c)
Internet – proof of the date of availability 

The law on this seems now to have been established by the decisions in T 286/10 and T 2227/11, which were endorsed more recently in T 1711/11, T 353/14, T 545/08 and T 1589/13. Those decisions also cited the EPO practice set out in its notice concerning internet citations (OJ 2009, 456 to 462) and the Guidelines for Examination at the EPO (G‑IV, 7.5 – (unchanged in) November 2018 version): When an internet document is cited against an application or patent, the same facts are to be established as for any other piece of evidence, including standard paper publications. This evaluation is made according to the principle of "free evaluation of evidence". That means that each piece of evidence is given an appropriate weight according to its probative value, which is evaluated in view of the particular circumstances of each case. The standard for assessing these circumstances is the balance of probabilities. According to this standard, it is not sufficient that the alleged fact (e.g. the publication date) is merely probable; the examining division must be convinced that it is correct.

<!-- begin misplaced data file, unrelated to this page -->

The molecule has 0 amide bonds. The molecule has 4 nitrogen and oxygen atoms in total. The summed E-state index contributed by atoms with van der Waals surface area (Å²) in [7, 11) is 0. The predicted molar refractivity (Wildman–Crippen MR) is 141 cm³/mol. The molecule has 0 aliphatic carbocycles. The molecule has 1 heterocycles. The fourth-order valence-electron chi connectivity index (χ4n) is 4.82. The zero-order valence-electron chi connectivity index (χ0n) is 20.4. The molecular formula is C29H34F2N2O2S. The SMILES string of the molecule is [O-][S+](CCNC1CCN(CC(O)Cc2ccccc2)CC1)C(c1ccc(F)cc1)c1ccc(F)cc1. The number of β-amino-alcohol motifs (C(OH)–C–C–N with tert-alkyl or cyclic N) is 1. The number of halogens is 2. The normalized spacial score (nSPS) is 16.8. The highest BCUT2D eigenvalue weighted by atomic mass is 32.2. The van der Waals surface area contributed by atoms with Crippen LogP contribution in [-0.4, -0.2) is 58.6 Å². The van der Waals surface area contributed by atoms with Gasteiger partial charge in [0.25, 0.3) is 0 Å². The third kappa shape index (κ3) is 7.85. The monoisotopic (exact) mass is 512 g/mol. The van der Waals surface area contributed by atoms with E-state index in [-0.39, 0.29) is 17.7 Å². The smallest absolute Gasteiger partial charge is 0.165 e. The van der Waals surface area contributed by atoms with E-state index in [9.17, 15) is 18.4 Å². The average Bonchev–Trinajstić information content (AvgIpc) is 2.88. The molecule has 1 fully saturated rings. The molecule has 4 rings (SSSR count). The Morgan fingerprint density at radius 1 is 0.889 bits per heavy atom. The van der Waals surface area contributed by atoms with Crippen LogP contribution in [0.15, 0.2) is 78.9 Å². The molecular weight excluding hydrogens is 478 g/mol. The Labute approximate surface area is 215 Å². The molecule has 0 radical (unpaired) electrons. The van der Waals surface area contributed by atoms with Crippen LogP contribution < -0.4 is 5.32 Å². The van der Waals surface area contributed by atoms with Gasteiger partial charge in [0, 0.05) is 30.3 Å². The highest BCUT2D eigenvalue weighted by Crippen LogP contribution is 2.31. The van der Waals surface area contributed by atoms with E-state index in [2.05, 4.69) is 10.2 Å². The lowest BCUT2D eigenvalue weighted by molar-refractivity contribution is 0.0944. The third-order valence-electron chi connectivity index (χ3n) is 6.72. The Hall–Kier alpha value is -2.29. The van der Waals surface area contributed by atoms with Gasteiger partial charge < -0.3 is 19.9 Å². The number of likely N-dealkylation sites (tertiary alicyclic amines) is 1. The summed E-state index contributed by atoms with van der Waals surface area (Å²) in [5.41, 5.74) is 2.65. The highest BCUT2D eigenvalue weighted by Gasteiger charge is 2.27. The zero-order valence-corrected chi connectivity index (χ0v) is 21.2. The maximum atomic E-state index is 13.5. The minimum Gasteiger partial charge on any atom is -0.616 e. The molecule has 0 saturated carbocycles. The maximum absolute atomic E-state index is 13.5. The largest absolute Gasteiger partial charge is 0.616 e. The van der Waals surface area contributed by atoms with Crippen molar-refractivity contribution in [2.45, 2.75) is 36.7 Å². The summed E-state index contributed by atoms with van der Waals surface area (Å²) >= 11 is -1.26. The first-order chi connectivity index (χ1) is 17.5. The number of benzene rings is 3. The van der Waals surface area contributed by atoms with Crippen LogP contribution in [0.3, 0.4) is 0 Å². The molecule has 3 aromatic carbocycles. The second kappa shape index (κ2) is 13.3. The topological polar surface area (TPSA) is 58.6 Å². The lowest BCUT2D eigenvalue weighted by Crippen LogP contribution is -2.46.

In short, the appropriate standard of proof for internet citations is the "balance of probabilities".

The conclusion of the earlier decision T 1134/06 that the stricter standard of proof "beyond reasonable doubt" had to be applied to internet disclosures has been refuted.

For further information, see in this chapter I.C.3.2.3 "Internet disclosures" and in chapter III.G.4.2.3 "Archives and internet publications".

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